SOCIETY

A lifeline for Greek tech firms

a-lifeline-for-greek-tech-firms

Two young Greek entrepreneurs are lending a helping hand to Greek tech firms, which, due to the imposition of strict capital controls by the Greek government last Monday, are now unable to take care of their basic business transactions. Yiannis Vlachoyiannis and Panos Papadopoulos, founders of Greek tech start-up BugSense, bought by San Francisco based company Splunk, state that they are willing to undertake the expenditures of Greek companies which, due to restrictions imposed on capital movement, are unable to settle their bills for basic services such as server hosting, domain names, online advertising etc.

Given that they cannot assist all businesses that face such problems, they prioritize companies’ necessities based on information the firms themselves provide in online applications. In the meantime, via Twitter, they call upon Greeks living abroad to act as proxies for Greek online businesses at this difficult juncture.

“Unfortunately, all these Internet-based businesses and their credit card transactions with companies abroad were not taken into consideration ahead of the legal decree by which the capital controls were imposed,” says Dimosthenis Kaponis, co-founder of the popular mobile phone application AthensBook. “One hundred percent of all Greek credit cards have been blocked, preventing many businessmen from settling their bills.” Most of these businesses, to a large extent, depend on foreign companies for utilities as basic as server hosting to more advanced services such as account and stock management. “We have received e-mails from foreign companies saying that they won’t charge us for their services for some weeks, so we won’t be put in an awkward position. However, we do not have these problems, since we settled our bills some months ago. But it is a problem for other companies. Most companies have 80 percent of their infrastructure abroad, so there is an immediate issue concerning their sustainability. If we, for example, could not pay our providers, we would lose almost all of our online activity.”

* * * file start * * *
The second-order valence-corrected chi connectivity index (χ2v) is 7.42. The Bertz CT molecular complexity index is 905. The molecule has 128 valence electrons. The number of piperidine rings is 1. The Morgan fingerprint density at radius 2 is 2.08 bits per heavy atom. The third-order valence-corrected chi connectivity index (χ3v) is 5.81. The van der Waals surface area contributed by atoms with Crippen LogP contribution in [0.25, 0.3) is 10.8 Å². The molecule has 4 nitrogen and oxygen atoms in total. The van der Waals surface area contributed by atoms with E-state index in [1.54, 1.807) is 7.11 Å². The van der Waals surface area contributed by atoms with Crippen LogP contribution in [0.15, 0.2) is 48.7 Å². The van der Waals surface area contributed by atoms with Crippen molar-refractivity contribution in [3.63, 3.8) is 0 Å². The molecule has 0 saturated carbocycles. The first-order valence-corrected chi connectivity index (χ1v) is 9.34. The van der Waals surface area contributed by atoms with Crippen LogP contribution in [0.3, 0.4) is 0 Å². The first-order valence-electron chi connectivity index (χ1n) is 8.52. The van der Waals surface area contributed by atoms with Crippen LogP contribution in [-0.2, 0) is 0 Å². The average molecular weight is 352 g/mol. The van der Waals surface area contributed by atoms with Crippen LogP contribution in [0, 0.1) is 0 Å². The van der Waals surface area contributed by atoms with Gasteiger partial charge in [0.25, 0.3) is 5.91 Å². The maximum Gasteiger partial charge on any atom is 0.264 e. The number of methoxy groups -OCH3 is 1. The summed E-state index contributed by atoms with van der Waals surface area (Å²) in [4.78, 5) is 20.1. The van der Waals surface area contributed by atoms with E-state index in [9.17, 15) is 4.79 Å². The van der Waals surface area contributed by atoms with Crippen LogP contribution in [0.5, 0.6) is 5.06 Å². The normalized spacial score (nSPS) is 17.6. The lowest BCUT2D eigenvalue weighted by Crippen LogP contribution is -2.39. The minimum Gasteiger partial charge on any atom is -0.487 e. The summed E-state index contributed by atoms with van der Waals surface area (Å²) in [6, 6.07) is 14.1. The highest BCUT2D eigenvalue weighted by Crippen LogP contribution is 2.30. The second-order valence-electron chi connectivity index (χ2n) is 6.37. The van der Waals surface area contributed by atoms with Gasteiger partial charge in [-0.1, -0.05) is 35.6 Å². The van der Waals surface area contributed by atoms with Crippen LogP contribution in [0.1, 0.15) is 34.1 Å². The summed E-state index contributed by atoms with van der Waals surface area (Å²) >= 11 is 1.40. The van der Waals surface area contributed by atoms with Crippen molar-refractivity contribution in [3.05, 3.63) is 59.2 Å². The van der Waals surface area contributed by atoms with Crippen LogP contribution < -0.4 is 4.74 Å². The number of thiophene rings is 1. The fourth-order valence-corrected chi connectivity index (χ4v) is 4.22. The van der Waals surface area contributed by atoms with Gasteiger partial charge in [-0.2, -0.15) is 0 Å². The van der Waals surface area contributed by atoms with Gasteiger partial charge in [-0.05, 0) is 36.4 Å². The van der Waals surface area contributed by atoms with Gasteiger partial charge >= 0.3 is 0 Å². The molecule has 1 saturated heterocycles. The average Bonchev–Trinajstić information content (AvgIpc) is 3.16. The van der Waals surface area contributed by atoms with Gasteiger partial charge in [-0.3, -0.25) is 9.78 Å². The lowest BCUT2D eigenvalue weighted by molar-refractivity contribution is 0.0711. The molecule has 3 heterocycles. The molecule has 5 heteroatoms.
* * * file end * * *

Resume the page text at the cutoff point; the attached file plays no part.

“When an economy reaches this state, the imposition of capital controls is understandable, but it is one thing to cut off disbursements and another to cut off all monetary transactions, even for legal entities,” says Kaponis.

Other Greek start-ups are already mobilizing in this effort. Nikos Moraitakis, founder and CEO of Workable, an innovative software that simplifies a company’s recruiting process, announced on Facebook that “Workable will not charge its Greek customers for a three-month period so that their credit card charges will not present a problem. All our customers have been informed. We know we’re not saving anyone with free recruiting software but we can at least alleviate companies that are challenged by capital controls from one more concern.” Reciprocally, Greek e-mail marketing platform Moosend, which is active in four countries, announced to its Greece-based customers that “they can be served from the Greek company instead of the British one in order for them to continue their e-mail campaigns uninterrupted.”